I think that, before I begin this article, I’d like to address the fact that just a single person, myself, is working on Project: Evolution. Why just one person? Well, I’ll get into that shortly. But I felt that it is necessary to mention this little fact right now, before writing up the rest of the article. With that said, let’s begin.
My Introduction to Game Development
I’ve always been interested in developing games. About nine years ago, when I was in Middle School, I came across a program called BYOND (Build Your Own Net Dream). BYOND was my introduction to game development. It gave me the tools I needed to make a small 2D multiplayer game.
BYOND utilizes a custom programming language called DM. DM is a mic between Java and C. After roughly four years I had gotten very comfortable programming in this language. That’s when I developed probably my most well known game on the platform: Hurricane. Hurricane is cooperative survival environment game. Probably the only in its genre. The goal was to survive a massive hurricane by building and reinforcing walls. The hurricane could cause electrical fires, floods, etc. You needed to prepare for all of these. It even offered a mode that allowed the players to build their own shelter to survive in, rather than using the prebuilt shelter.
Needless to say this became a rather big hit on BYOND for a short period. And it still garners fans to this day. It’s because of this game that I became a fan of games with simple concepts which were still very challenging. Games like World of Goo and Enigma for example.
Unity3D Indie Version
BYOND, as I said, was a 2D engine. Granted with a ton of mathematical skills, you could get the engine to display in 3D, but the engine caps the FPS at 15. So it’s not pleasant. Ever since I decided I wanted to make 3D games instead, I’ve been looking for a nice 3D engine to use. I’ve tried a few, such as Source, Ogre3D and the like. But none of them appealed to me. I loved how BYOND integrated everything you needed to develop a game into one interface. Then last month, Unity Technologies announced that their Unity3D Indie version was going to become freeware.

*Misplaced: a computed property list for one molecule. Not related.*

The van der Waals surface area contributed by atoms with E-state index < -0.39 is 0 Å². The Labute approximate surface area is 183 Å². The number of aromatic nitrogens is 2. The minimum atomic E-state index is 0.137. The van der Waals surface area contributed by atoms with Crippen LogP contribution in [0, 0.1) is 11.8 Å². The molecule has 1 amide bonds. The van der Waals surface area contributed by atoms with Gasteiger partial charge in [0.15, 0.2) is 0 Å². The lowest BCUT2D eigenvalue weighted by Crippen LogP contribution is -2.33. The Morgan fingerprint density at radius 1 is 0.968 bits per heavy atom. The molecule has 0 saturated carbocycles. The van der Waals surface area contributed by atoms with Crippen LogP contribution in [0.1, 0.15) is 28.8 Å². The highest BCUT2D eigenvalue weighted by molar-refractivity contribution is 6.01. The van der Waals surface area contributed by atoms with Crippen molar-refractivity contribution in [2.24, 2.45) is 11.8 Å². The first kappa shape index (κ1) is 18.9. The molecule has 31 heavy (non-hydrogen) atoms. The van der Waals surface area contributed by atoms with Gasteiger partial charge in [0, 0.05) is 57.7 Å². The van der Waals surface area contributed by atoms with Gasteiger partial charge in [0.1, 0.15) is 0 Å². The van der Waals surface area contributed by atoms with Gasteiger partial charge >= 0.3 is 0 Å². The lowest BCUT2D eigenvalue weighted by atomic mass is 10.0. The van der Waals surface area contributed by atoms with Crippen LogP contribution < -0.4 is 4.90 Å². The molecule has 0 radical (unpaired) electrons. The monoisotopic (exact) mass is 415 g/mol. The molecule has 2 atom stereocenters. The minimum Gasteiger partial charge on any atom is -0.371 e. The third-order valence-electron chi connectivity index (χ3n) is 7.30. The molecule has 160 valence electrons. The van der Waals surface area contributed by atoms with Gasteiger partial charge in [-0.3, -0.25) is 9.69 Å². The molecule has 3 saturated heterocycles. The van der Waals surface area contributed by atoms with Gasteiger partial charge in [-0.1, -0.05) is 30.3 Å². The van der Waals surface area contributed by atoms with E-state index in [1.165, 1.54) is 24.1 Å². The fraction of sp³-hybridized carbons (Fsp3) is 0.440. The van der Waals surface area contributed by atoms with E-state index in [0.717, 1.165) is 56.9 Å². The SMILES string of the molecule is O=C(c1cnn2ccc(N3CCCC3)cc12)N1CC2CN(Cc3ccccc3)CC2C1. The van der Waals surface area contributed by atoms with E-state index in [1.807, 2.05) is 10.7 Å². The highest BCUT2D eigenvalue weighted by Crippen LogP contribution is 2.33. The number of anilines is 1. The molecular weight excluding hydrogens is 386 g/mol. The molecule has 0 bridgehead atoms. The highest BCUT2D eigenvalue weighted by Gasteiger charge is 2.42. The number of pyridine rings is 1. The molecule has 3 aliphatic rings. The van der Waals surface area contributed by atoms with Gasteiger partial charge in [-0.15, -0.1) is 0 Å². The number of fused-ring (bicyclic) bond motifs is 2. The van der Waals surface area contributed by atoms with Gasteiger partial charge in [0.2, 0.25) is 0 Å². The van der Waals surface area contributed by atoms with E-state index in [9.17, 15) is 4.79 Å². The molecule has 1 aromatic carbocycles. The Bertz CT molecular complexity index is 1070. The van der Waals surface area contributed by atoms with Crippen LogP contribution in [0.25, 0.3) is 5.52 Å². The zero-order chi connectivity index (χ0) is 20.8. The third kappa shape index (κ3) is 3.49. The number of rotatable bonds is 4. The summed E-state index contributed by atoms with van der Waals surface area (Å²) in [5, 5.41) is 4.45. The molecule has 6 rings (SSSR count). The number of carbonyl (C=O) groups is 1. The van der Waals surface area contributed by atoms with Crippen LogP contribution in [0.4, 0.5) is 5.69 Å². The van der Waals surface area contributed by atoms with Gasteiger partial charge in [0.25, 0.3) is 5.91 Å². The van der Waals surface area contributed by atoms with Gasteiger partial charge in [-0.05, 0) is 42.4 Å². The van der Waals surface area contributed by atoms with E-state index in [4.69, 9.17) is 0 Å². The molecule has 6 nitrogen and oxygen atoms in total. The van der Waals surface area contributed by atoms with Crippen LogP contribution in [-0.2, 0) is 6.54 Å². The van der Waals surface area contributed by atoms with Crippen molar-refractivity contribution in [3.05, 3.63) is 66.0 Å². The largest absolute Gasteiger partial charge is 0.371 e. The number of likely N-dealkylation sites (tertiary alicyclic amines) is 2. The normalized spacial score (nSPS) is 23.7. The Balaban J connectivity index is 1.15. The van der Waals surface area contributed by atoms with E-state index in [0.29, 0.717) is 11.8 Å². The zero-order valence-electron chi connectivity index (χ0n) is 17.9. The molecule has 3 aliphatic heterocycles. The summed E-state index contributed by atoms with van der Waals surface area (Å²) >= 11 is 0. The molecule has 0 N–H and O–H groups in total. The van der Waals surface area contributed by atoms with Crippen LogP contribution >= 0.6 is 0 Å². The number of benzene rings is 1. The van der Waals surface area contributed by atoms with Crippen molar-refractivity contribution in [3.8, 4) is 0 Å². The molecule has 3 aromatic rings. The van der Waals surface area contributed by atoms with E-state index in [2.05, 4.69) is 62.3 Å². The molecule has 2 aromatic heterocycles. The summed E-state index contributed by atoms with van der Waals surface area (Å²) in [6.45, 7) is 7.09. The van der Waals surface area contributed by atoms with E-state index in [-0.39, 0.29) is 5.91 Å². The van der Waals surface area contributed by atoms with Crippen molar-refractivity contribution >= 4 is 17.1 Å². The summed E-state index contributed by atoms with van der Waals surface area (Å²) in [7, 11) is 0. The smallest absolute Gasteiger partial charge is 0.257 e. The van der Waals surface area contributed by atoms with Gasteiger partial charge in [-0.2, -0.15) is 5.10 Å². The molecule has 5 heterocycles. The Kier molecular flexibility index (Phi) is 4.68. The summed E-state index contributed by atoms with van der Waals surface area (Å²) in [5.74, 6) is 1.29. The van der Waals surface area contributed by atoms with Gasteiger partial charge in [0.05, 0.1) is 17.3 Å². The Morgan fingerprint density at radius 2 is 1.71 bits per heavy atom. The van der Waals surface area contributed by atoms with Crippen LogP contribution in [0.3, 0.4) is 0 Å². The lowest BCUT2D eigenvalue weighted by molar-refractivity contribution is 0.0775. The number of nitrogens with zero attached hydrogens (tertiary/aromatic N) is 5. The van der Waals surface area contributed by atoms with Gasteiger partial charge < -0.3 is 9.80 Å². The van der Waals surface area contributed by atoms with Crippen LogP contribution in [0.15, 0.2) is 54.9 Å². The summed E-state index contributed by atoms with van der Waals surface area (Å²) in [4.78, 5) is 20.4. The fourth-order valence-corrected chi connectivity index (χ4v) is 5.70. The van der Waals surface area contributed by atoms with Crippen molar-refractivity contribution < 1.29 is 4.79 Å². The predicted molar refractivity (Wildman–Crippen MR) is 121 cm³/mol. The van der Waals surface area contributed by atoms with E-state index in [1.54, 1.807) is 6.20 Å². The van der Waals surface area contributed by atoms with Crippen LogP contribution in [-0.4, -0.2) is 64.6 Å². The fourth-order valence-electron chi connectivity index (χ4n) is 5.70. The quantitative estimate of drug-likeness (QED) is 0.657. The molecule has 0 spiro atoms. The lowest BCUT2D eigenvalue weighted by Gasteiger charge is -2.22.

I had heard only good things about Unity3D. The fact that there was a Mac version (as I am a Mac user) further intrigued me. After downloading and messing around in it, I quickly realized just how similar Unity3D is to BYOND in terms of how you develop games. Pretty much everything you need to make them is built directly into the editor. Right then and there I knew that Unity3D was the 3D engine I wanted to make the transition to.
My early idea for the game was sort of like Mario Galaxy, but instead of moving around in 3D space, you only move along the x and y axis’. But even this proved too much for my level of knowledge. I was unable to make the character’s gravity shift from mini-planet to mini-planet, resulting in me dropping this idea.
My next idea was to take the previous idea, but only have the player on one planet per map. Thinking some more I decided to add in platforms that the player would have to climb to reach a goal. But this would be boring on that purpose alone. So, since we’re on a planet, why not have everything spin but the player? This adds a challenge. Now the player has to maneuver spinning platforms, at different speeds, to reach a point.
Upon completing programming needed, I tested this out and actually had some fun on it. Currently only this one map is done. I’ve played it around 30 times now and still have fun on it, because there are so many paths the user can take for completion. Therefore I decided to keep this as the primary means of gameplay.
More will come later on, but for the moment I will let you all onto a little bit of information.
There will be several worlds in Project: Evolution. Each world will contain a few stages. The worlds will also each have their own theme. I won’t tell you all what I am planning for themes exactly, but I will mention World 1’s theme. Essentially this world will be a metropolis. Large buildings will be laid out across the planets, etc. Mainly just cosmetics, but on some future worlds yet to be made, the themes will affect gameplay in some way. World 1, after all, is just an introductory world intended to teach players.